Salesforce: new research on SMEs during COVID-19 pandemic
In an announcement made by Salesforce, the company reported the release of its fourth edition of its ‘Small and Medium Business Trends Report’.
In the report the company analysed responses from over 2,300 small and medium businesses (SMBs) in the industry and how the business world has changed over the past six months.
“We’re starting to have those conversations today that we thought we might have 10 years from now. And the platform, and the ability for folks to work remotely, and the ability to quantify the work that’s being done, has made that all possible,” commented Greg Howell, founder and president of Flexo Concepts, a small manufacturing business in Plymouth, Mass.
Three core SMB trends identified by Salesforce
Increased customer communication
With COVID-19 creating increasingly difficult challenges when it comes to meeting customer expectations, Salesforce reports that as a result of safety and sanitation, meeting local health mandates, and offering contactless services challenges, 55% of businesses surveyed are more cautious when it comes to communication with their customers, with almost half expanding their methods of communication.
In addition, more than half of SMBs believe that technology is driving their customer interactions or customer base growth.
Taking action for racial justice
Over the past six months, there has undoubtedly been a rise in calls for racial injustice to be addressed. “Data shows Black SMB leaders in the U.S. are the most likely to struggle to obtain capital, as compared to their peers of other races and ethnicities,” commented Salesforce within its report. “one in three Black SMB leaders in the U.S. said their race/ethnicity has been a disadvantage in running a business, period.”
However in light of this, “45% of SMB leaders in the U.S. say they are taking at least one step to address issues of racial injustice, such as actively training employees on more inclusive practices or having conversations regarding race and diversity.”
Accelerating the use of technology
In addition to harnessing technology to maintain customers relationships, the pandemic is driving organisations to consider new ways that technology can shape the future for the better. In particular, SMBs are “65% more likely to have accelerated their pace of technology investments due to the pandemic. They also focus on three key areas where technology can help: customer interactions, workflows, and internal communications,” commented Salesforce.
Sutherland Healthcare helps digitize human experiences
Sutherland Healthcare is a partner in your quest to achieve the Quadruple Aim of improving patient experience, clinical experience, and health outcomes—while lowering costs. They help optimise the value potential of the technologies at hand, remapping existing processes into end-to-end solutions that advance the art of the possible.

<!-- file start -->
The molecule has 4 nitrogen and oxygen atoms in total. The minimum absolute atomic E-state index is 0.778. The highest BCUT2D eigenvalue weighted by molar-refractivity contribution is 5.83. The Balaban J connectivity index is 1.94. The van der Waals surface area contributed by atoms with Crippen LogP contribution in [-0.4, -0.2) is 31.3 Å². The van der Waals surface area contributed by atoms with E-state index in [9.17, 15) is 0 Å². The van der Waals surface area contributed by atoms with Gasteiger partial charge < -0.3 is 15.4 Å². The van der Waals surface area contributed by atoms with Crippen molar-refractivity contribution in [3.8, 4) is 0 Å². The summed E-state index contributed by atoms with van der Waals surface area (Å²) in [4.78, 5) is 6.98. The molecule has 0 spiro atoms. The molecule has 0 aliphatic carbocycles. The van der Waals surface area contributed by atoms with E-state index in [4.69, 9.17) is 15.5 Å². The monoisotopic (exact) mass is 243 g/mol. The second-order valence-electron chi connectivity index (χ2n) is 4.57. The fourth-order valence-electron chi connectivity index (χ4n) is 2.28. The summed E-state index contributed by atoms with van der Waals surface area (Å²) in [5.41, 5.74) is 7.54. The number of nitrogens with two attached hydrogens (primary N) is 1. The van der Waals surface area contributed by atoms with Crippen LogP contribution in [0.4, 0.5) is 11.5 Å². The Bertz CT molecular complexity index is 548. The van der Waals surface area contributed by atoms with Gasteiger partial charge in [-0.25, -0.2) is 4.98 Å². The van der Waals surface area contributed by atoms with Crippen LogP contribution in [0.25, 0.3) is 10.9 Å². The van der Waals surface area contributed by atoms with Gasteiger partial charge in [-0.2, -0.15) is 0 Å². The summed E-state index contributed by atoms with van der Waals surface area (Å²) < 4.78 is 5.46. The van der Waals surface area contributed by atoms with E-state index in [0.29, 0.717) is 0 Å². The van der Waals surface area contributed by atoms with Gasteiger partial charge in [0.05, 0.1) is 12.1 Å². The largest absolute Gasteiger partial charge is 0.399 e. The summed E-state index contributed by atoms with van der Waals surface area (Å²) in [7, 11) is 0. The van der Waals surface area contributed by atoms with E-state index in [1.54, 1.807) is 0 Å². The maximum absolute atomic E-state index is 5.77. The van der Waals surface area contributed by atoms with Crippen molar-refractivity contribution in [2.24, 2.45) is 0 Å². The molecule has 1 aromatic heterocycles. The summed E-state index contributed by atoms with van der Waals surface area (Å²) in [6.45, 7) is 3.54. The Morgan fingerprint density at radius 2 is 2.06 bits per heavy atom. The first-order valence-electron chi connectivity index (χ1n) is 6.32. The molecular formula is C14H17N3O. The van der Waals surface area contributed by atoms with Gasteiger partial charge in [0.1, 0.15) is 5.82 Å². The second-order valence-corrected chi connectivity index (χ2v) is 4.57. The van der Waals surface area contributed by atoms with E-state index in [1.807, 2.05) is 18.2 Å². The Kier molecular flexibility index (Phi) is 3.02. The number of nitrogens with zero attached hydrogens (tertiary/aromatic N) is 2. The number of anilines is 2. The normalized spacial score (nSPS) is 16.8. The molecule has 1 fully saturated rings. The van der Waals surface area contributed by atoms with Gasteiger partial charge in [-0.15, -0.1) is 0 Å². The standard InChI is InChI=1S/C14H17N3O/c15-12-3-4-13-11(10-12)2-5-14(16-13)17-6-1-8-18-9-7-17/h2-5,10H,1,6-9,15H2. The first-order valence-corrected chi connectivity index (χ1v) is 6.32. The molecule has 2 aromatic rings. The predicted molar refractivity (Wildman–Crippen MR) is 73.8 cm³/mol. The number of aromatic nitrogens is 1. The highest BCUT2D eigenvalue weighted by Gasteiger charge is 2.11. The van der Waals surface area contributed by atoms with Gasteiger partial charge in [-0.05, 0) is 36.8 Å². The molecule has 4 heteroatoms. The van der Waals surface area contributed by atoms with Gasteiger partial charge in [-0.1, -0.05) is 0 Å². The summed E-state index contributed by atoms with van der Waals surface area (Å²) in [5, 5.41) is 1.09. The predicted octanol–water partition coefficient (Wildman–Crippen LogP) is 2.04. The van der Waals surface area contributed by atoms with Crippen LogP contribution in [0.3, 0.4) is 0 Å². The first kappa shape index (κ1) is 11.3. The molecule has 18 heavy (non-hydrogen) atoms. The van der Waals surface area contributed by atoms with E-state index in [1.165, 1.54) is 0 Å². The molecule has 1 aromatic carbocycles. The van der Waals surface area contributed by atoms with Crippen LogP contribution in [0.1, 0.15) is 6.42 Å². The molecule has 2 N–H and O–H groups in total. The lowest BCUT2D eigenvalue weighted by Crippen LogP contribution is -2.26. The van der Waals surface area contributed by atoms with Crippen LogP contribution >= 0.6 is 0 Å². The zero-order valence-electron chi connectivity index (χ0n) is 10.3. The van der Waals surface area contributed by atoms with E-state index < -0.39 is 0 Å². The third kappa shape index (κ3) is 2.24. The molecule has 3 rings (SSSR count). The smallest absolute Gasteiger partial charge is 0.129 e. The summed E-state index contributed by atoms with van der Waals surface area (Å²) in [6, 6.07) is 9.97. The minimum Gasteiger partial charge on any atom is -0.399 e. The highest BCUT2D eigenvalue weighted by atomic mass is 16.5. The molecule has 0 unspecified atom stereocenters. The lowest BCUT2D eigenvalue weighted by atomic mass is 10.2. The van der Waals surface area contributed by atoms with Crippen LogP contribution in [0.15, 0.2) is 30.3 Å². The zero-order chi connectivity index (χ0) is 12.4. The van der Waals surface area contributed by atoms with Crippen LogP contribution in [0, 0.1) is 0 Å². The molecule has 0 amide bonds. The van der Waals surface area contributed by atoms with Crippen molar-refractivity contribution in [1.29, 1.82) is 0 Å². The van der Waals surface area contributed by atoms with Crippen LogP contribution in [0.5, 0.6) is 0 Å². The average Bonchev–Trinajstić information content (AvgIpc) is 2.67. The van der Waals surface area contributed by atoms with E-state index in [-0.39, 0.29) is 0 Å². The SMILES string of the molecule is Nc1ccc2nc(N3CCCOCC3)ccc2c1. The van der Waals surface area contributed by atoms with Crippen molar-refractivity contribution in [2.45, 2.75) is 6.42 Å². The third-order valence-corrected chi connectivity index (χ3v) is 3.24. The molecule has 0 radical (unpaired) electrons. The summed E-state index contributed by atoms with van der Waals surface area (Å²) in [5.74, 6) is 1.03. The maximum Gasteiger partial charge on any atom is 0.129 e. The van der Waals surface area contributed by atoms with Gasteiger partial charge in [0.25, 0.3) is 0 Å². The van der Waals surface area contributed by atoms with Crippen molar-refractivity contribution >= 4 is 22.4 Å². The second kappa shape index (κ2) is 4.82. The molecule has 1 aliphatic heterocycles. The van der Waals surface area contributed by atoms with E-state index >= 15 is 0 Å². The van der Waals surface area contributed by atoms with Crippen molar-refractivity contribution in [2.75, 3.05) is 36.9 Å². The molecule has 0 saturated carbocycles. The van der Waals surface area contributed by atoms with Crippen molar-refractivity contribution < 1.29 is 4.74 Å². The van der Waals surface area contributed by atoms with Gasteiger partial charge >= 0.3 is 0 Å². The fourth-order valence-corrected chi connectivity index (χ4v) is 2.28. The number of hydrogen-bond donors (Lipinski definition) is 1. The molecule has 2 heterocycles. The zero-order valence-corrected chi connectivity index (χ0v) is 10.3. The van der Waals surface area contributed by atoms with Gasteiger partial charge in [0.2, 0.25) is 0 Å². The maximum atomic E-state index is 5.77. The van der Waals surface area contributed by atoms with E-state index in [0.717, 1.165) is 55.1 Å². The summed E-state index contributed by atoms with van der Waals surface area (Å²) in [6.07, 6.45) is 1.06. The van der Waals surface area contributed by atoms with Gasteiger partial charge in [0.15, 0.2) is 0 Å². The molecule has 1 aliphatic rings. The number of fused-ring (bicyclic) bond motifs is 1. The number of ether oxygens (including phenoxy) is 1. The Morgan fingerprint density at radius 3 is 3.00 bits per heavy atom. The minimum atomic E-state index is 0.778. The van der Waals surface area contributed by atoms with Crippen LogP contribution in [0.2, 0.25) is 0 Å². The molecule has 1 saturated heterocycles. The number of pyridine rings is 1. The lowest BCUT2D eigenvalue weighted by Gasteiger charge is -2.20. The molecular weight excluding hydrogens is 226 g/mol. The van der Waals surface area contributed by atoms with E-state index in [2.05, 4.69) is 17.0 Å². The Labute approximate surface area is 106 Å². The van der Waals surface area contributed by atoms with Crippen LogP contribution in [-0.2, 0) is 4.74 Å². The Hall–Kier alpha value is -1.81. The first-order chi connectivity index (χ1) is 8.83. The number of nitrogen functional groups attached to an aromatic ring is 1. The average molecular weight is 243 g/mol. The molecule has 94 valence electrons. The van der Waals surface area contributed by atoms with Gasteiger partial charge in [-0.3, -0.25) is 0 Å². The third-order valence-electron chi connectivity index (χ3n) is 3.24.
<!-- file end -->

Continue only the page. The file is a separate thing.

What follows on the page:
Exposing clients to the value of automation and analytics, Sutherland Healthcare ramps up those capabilities into “service as opportunity” as appetite and ability permit. They free up capital, energy and leadership attention for core competencies and leverage what others can do better, growing their client teams’ skills and capabilities for future success.
“We serve clients from back-office processes, through to the end-of-customer experience and along the way, leverage big data and deep analytics,” said Matthew Collier, CEO of Sutherland Healthcare.
“We bring a deep domain expertise to each industry, particularly in healthcare,” commented Collier who stresses they meet their clients wherever they are on their digital transformation journey. “From the earliest spectrum of outsourcing through to the point of cloud, we can meet them.”
Founded in 1986, Sutherland Healthcare is a global organisation with over 15 locations and 5000+ employees including healthcare development, analytics and data science teams. With an average Net Promoter Score (NPS) of 80, Sutherland Healthcare uses proprietary analytics, omnichannel and back-office platforms, bots and tools. They work with six of the top 10 US health plans and more than 100 health industry clients – from stand-alone hospitals to large health systems and medtech companies.
For 12 years, Sutherland has been a partner of Northwell Health - New York’s largest health system serving 11 million people.
“This has been a true partnership and the outcomes have been really impressive,” said Collier who pointed out the following savings:
- 15 per cent year over year cash collections
- 37 per cent reduction in bad debt
- 18 per cent decrease in average AR days
- 15 per cent increase in our engagement
The company heritage of being a “future-ready organisation” came to fruition during the pandemic. “By having deeply digital technology enabled service in the RCM arena, we were able to flex up and down with demands from clients,” said Collier.
“Most health systems will tell you that their data is a gold mine both for clinical benefit and economic value. A more apt description is that it is like an underground oil field which is not very useful. But by partnering with us we can help extract that oil and put that data in the cloud. We can help to refine that oil using our proprietary data monetisation tools to make that data interoperable.”
“Within the first three weeks of COVID-19 we had everyone globally working from home. A treasure trove of technologies enabled us to do that effectively while safeguarding Protected Health Information (PHI).
“Sutherland is at its heart, a tech enabled services company and that gives us the edge when the best solution is neither a technology or services solution, but rather the hybrid of the two.”